Display systems for reproducing imagery require bright, high resolution, viewing systems to insure accurate photo interpretation. Currently, rear projection viewers are commonly employed for this application. Rear projection viewers usually produce large screen displays which are viewed under high ambient light conditions. These systems, when so operated, demand higher intensity light sources than conventionally available at the present time. Also, conventional rear projection viewing systems are not conducive with real time processing operations of a type to provide enhanced imagery. Presently, enhanced imagery by means of automatic density compensation (or dodging) can be accomplished with cathode ray tubes only by employing an intermediate printing and developing step.

Automatic density compensation (or dodging as it is commonly known) is an important step in accurate photo interpretation. Assume that information encoded into patterns on imagery results in extreme density variations; for example, cloud patterns will reflect a great deal of optical energy and appear as very low densities on photographic positives while ground patterns will appear as high density areas. A bright cloud pattern causes the photo interpreter's iris to "stop down" to compensate for the brightness of a display. As a result, small bright patterns of interest adjacent to the cloud patterns may very easily be overlooked because the eye does not immediately readjust. Large shadowed areas in an otherwise bright background can also conceal points of interest in an uncompensated display system.

The principal disadvantage of the cathode ray tube automatic density compensation system is the limited light output of the tube. This prevents good direct photo interpretation and necessitates an intermediate printing and developing step. Such systems are also somewhat fragile in that they require a vacuum envelope and a special high persistence screen for display. Also, the light spot generated on the phosphor varies statistically, that is, it is noisy, and not a true point source which lowers the spatial resolution. Another significant shortcoming of a cathode ray tube system is that the generated light spot cannot be modulated over a wide range of intensities. Thus, an object of the invention is to provide an imagery display system wherein the intensity of the light spot can be varied over a wide range of intensities thereby permitting direct photo interpretation.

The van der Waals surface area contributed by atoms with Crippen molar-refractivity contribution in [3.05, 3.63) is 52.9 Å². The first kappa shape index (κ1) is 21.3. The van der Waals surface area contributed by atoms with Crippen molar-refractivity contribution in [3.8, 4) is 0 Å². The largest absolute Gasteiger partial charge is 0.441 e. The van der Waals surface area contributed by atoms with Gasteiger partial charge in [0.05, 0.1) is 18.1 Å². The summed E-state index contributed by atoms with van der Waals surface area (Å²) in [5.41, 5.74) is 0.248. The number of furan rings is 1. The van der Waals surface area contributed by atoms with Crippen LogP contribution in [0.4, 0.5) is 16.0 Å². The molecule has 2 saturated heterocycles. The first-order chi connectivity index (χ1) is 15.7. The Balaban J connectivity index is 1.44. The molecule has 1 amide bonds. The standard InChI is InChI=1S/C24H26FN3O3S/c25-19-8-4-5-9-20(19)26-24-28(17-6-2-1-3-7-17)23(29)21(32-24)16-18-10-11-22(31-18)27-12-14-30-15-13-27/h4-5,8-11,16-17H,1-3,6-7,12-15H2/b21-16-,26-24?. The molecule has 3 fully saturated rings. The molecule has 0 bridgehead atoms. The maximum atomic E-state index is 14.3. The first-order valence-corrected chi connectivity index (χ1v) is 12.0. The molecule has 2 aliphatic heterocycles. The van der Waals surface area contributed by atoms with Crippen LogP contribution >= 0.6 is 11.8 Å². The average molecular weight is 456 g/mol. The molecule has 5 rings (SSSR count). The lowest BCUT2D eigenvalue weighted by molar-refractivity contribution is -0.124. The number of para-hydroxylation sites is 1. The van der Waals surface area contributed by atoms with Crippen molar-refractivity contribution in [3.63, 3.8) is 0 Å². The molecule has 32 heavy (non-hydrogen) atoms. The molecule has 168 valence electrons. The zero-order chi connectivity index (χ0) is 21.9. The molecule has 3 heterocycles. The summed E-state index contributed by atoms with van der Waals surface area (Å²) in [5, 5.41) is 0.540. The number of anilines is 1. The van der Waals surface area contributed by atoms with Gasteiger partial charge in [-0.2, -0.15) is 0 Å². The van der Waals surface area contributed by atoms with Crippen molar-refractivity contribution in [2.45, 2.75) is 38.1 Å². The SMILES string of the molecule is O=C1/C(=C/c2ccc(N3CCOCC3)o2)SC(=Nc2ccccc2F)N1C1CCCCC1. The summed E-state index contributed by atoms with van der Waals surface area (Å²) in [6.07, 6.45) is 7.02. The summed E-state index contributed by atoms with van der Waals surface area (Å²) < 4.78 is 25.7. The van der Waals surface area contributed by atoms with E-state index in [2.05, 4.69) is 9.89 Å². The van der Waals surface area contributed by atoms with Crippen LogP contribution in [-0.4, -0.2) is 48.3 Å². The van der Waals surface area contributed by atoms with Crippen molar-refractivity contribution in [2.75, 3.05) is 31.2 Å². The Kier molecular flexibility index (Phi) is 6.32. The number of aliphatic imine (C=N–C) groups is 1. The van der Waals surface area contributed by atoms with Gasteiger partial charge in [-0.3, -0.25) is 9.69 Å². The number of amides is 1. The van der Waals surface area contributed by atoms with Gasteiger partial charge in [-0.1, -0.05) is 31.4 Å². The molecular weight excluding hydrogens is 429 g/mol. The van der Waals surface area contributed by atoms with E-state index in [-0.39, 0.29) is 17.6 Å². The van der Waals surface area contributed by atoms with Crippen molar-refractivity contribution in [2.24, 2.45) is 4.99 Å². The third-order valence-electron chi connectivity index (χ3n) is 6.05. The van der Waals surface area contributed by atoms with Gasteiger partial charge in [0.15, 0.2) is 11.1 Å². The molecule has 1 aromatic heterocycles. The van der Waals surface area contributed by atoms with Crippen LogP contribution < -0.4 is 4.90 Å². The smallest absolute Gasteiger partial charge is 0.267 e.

In accordance with one embodiment of this invention, a high-intensity collimated laser light beam scans the pattern of imagery and is modulated for automatic density compensation. By means of an optical system, the spot size illuminating the imagery in a dodging system is substantially larger than the resolution element of the imagery defined by the optical system to provide direct accurate photo interpretation. A feature of the present invention is to provide an imagery display system for accurate photo interpretation by means of a high-intensity light beam.

In accordance with another embodiment of the invention, the different density levels of black and white imagery are displayed in various colors assigned to particular density levels. Several light beams each having unique spectral characteristics are modulated in accordance with the density of the imagery and combined to scan the imagery for display. An example wherein multicolor display aids in photo interpretation is in the field of infrared imagery where the location of "hot spots" is desired. A particular advantage of color coding imagery with a system of this invention is that the light beam remains on the optical axis of the imaging lens. Thus, a higher spatial resolution is possible over systems where the light moves off the optical axis.

In accordance with a specific embodiment of the invention, a system is provided for reproducing imagery for display that includes a means for generating a high-intensity collimated light beam to illuminate said imagery and transmit the data therein to a display surface. A modulator varies the intensity of the collimated light beam in accordance with a feedback signal generated by a device responsive to the intensity of the light transmitted through the imagery. The modulated light beam sweeps across the image pattern by means of a light scanner to provide an accurate imagery display.

A more complete understanding of the invention and its advantages will be apparent from the specification and claims and from the accompanying drawings illustrative of the invention.

Referring to the drawings:

FIG. 1 is a schematic of a modulated light beam imagery display system with automatic density compensation;

FIG. 2 is an equivalent circuit of the feedback loop of the imagery display system of FIG. 1;

FIG. 3 is a plot of display intensity versus imagery transmission for several values of feedback;

FIG. 4 is a plot of light intensity transmission through the light modulator of FIG. 1 versus a feedback proportionality constant;

FIG. 5 is a schematic of a color-coding collimated light imagery display system;

FIG. 6 is an illustration of a feedback voltage curve;

FIG. 7 shows the intensity of light transmitted through the modulators of FIG. 6 for the feedback signals connected thereto;

FIG. 8 is a schematic of a color display system employing a high-intensity collimated light beam; and

FIG. 9 is a schematic of a high-intensity display system.

Referring to FIG. 1, there is shown a high-intensity collimated light beam-dodging system for imagery display including a laser 10 generating a monochromatic coherent light beam that is intensity modulated by means of a light modulator 11. The modulated light beam is deflected by a light scanner 12 in a pattern that sweeps the area of imagery on a recording 13. A processing lens 15 collimates the light beam and a condensing lens 14 focuses the modulated light beam passing through the recording 13 on a spatial frequency plane 16 which may or may not contain a spatial frequency filter. Imagery data transmitted by the light beam is projected onto a screen 17 by means of a projection lens 18. In the system shown, the imagery pattern is displayed on a rear projection screen 17 which can be viewed in high ambient light conditions.